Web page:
Automation doesn’t always mean job cuts

As far as the Swiss government is concerned, digitalisation is the future; it wants to give new services and technologies freedom to develop without regulation. Automation is often synonymous with job cuts, but for one company in central Switzerland, it has meant hiring more staff.

This content was published on October 7, 2018 - 17:00

Alpnach NormExternal link, a cabinet maker in Obwalden in central Switzerland showed Swiss Public Television, SRF, how they managed to modernise without sacking people. 

Embracing ‘Industry 4.0’

In a 2018 study of more than 650 Swiss and German companies carried out by the consulting firm EY, almost half of the Swiss companies interviewed said that, like Alpnach Norm, they had embraced “Industry 4.0”, which encompasses automation, data exchange in manufacturing technologies, cyber-physical systems, cloud and cognitive computing.

The Swiss companies surveyed invest an average of 4.9% of their turnover in Industry 4.0 solutions. One third plans to increase spending by more than 5% in 2018. However, the majority think that high investment costs are an obstacle to implementation and that the shortage of skilled workers slows down development.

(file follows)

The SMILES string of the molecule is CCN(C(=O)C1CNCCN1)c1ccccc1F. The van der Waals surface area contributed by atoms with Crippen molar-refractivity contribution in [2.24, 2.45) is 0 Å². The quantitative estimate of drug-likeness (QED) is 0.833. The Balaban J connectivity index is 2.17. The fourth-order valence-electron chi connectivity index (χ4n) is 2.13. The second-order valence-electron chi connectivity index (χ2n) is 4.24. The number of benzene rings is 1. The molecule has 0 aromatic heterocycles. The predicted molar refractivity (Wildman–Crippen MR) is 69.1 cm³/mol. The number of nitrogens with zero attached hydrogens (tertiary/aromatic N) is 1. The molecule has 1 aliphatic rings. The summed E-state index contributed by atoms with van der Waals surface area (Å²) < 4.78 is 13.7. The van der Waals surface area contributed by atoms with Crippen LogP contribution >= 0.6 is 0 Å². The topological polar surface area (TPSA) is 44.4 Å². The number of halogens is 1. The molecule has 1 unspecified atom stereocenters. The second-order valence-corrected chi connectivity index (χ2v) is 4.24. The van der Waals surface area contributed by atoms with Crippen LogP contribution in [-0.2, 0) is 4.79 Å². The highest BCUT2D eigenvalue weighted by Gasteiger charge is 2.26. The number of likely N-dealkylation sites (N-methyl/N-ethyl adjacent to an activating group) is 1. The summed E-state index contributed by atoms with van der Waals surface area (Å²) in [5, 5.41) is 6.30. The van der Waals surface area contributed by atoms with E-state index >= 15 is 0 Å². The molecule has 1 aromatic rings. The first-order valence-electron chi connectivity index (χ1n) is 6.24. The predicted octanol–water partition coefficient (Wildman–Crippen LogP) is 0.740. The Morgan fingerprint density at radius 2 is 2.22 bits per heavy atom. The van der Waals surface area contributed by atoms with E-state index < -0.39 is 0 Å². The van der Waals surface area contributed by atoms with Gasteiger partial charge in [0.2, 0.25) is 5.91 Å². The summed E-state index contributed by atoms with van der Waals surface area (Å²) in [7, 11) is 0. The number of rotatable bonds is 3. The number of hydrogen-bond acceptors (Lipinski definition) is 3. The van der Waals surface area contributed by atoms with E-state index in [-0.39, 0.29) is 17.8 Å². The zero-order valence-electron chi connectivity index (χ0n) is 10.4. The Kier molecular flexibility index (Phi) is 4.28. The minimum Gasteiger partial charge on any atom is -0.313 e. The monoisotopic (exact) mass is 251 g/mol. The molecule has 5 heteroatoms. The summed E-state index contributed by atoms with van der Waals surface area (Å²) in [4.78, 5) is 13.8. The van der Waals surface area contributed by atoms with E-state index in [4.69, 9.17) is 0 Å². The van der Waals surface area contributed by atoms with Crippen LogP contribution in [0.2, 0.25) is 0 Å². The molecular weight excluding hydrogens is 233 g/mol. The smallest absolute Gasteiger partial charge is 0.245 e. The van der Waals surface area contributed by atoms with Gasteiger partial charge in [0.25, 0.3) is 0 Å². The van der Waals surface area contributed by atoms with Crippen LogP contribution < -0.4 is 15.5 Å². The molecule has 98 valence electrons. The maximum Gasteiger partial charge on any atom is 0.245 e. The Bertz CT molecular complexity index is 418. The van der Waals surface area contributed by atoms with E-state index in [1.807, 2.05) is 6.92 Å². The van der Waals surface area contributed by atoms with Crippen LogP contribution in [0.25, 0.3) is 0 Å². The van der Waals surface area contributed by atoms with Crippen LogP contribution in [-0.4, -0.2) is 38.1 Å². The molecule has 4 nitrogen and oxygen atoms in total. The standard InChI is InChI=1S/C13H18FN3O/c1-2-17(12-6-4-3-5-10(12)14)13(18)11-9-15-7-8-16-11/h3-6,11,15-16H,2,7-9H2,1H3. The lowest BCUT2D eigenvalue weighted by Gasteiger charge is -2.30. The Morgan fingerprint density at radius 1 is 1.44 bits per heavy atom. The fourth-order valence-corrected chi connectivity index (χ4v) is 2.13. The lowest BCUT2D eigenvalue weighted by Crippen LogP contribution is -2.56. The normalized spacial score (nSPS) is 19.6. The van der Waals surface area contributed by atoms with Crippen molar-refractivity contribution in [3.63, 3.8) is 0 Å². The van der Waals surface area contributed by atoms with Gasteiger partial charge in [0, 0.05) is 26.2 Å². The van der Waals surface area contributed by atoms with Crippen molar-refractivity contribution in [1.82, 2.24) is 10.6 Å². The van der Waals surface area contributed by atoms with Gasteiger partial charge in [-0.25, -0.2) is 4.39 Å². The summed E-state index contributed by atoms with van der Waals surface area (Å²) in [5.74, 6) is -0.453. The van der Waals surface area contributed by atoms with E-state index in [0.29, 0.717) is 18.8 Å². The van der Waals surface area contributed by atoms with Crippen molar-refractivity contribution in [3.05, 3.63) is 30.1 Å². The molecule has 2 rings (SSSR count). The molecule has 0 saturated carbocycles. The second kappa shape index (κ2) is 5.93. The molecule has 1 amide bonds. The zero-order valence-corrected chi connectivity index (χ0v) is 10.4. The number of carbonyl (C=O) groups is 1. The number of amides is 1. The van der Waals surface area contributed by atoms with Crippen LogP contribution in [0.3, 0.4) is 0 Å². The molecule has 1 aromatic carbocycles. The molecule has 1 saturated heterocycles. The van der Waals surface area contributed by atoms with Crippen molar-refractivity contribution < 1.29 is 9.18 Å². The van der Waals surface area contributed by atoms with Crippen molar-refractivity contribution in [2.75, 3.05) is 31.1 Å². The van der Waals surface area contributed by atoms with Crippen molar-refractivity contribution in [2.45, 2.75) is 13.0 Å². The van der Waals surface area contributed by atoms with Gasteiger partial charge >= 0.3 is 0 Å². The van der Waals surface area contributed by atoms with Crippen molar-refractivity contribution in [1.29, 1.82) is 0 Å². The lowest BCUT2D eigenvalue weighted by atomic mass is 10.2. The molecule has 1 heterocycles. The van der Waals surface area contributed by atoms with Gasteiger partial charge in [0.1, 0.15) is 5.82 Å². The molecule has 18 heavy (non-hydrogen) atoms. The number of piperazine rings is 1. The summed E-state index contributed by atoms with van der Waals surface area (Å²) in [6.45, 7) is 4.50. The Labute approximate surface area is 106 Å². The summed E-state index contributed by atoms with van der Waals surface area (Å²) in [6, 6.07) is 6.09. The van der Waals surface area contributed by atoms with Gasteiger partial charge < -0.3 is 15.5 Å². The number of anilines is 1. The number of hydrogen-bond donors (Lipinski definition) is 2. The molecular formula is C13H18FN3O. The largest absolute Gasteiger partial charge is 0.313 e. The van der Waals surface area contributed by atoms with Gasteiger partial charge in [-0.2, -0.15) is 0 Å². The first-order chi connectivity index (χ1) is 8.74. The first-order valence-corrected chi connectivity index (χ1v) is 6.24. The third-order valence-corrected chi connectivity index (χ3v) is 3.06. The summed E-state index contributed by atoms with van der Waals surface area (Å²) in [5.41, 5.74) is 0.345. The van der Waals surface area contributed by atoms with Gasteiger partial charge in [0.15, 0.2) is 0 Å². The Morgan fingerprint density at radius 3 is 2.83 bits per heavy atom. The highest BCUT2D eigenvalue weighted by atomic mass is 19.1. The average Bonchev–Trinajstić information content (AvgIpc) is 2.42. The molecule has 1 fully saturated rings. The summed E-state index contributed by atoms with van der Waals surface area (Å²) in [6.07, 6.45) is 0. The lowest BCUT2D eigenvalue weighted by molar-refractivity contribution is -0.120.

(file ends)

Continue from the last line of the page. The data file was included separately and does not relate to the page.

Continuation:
The spread of digitalisation in Swiss industrial production was evident at the recent SINDEX External linkconference in Bern. Simon Ryser, director of Schneider Electric SchweizExternal link, which is trying to bring augmented reality onto the factory floor, told SRF, “These days the focus is on how buyers can specifically benefit. The first big hype is over.” However, Rene Brugger, president of Swiss Technology NetworkExternal link, acknowledged that there is a trade-off between jobs and automation. “But without automation, competitiveness is lost. And that would cost even more jobs.” 

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